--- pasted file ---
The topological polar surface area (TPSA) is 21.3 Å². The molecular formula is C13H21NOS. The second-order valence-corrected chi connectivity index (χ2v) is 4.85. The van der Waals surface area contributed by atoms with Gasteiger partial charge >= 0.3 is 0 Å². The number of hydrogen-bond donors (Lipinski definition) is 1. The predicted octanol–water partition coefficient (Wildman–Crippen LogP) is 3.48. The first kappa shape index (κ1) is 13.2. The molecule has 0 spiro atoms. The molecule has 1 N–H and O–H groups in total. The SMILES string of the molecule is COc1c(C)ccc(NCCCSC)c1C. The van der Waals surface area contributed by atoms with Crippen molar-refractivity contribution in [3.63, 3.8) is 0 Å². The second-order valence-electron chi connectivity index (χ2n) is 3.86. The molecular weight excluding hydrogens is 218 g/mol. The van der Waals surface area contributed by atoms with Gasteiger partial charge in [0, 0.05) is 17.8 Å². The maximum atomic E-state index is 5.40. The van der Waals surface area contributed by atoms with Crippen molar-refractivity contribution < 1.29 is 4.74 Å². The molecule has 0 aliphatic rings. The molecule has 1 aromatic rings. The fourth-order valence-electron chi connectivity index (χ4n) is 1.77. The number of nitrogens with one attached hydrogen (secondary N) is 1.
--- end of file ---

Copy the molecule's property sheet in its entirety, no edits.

The topological polar surface area (TPSA) is 21.3 Å². The molecular formula is C13H21NOS. The second-order valence-corrected chi connectivity index (χ2v) is 4.85. The van der Waals surface area contributed by atoms with Gasteiger partial charge >= 0.3 is 0 Å². The number of hydrogen-bond donors (Lipinski definition) is 1. The predicted octanol–water partition coefficient (Wildman–Crippen LogP) is 3.48. The first kappa shape index (κ1) is 13.2. The molecule has 0 spiro atoms. The molecule has 1 N–H and O–H groups in total. The SMILES string of the molecule is COc1c(C)ccc(NCCCSC)c1C. The van der Waals surface area contributed by atoms with Crippen molar-refractivity contribution in [3.63, 3.8) is 0 Å². The second-order valence-electron chi connectivity index (χ2n) is 3.86. The molecular weight excluding hydrogens is 218 g/mol. The van der Waals surface area contributed by atoms with Gasteiger partial charge in [0, 0.05) is 17.8 Å². The maximum atomic E-state index is 5.40. The van der Waals surface area contributed by atoms with Crippen molar-refractivity contribution < 1.29 is 4.74 Å². The molecule has 0 aliphatic rings. The molecule has 1 aromatic rings. The fourth-order valence-electron chi connectivity index (χ4n) is 1.77. The number of nitrogens with one attached hydrogen (secondary N) is 1.